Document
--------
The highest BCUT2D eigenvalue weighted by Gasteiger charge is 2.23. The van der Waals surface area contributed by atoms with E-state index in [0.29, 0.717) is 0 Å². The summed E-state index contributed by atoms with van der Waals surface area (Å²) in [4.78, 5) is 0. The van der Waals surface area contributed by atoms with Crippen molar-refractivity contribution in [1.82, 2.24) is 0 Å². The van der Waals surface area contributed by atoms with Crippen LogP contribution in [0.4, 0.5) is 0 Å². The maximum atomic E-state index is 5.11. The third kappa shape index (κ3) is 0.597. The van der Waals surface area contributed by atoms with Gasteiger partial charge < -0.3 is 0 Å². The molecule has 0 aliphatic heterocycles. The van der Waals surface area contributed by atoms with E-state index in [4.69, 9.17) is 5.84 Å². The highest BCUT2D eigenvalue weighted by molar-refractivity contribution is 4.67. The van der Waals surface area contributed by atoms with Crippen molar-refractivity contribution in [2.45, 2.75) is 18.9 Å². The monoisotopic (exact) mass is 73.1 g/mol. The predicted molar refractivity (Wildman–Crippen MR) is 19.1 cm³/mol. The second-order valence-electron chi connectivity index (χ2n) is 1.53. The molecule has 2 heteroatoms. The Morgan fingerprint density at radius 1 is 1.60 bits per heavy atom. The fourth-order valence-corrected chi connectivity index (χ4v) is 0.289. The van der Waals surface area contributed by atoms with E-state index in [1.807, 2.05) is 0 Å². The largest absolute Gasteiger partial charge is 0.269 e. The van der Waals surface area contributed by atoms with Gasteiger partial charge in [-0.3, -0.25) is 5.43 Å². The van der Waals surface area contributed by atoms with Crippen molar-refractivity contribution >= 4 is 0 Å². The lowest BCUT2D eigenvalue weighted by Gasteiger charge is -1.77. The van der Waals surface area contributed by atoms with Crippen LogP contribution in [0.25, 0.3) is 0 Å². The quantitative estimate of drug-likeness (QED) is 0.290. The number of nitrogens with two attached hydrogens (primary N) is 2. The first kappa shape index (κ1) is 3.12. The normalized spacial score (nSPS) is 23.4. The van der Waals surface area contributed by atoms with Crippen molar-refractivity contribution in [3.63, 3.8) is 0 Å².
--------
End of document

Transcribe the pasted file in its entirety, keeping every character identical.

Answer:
The highest BCUT2D eigenvalue weighted by Gasteiger charge is 2.23. The van der Waals surface area contributed by atoms with E-state index in [0.29, 0.717) is 0 Å². The summed E-state index contributed by atoms with van der Waals surface area (Å²) in [4.78, 5) is 0. The van der Waals surface area contributed by atoms with Crippen molar-refractivity contribution in [1.82, 2.24) is 0 Å². The van der Waals surface area contributed by atoms with Crippen LogP contribution in [0.4, 0.5) is 0 Å². The maximum atomic E-state index is 5.11. The third kappa shape index (κ3) is 0.597. The van der Waals surface area contributed by atoms with Gasteiger partial charge < -0.3 is 0 Å². The molecule has 0 aliphatic heterocycles. The van der Waals surface area contributed by atoms with E-state index in [4.69, 9.17) is 5.84 Å². The highest BCUT2D eigenvalue weighted by molar-refractivity contribution is 4.67. The van der Waals surface area contributed by atoms with Crippen molar-refractivity contribution in [2.45, 2.75) is 18.9 Å². The monoisotopic (exact) mass is 73.1 g/mol. The predicted molar refractivity (Wildman–Crippen MR) is 19.1 cm³/mol. The second-order valence-electron chi connectivity index (χ2n) is 1.53. The molecule has 2 heteroatoms. The Morgan fingerprint density at radius 1 is 1.60 bits per heavy atom. The fourth-order valence-corrected chi connectivity index (χ4v) is 0.289. The van der Waals surface area contributed by atoms with E-state index in [1.807, 2.05) is 0 Å². The largest absolute Gasteiger partial charge is 0.269 e. The van der Waals surface area contributed by atoms with Gasteiger partial charge in [-0.3, -0.25) is 5.43 Å². The van der Waals surface area contributed by atoms with Crippen molar-refractivity contribution >= 4 is 0 Å². The lowest BCUT2D eigenvalue weighted by Gasteiger charge is -1.77. The van der Waals surface area contributed by atoms with Crippen LogP contribution in [0.25, 0.3) is 0 Å². The quantitative estimate of drug-likeness (QED) is 0.290. The number of nitrogens with two attached hydrogens (primary N) is 2. The first kappa shape index (κ1) is 3.12. The normalized spacial score (nSPS) is 23.4. The van der Waals surface area contributed by atoms with Crippen molar-refractivity contribution in [3.63, 3.8) is 0 Å².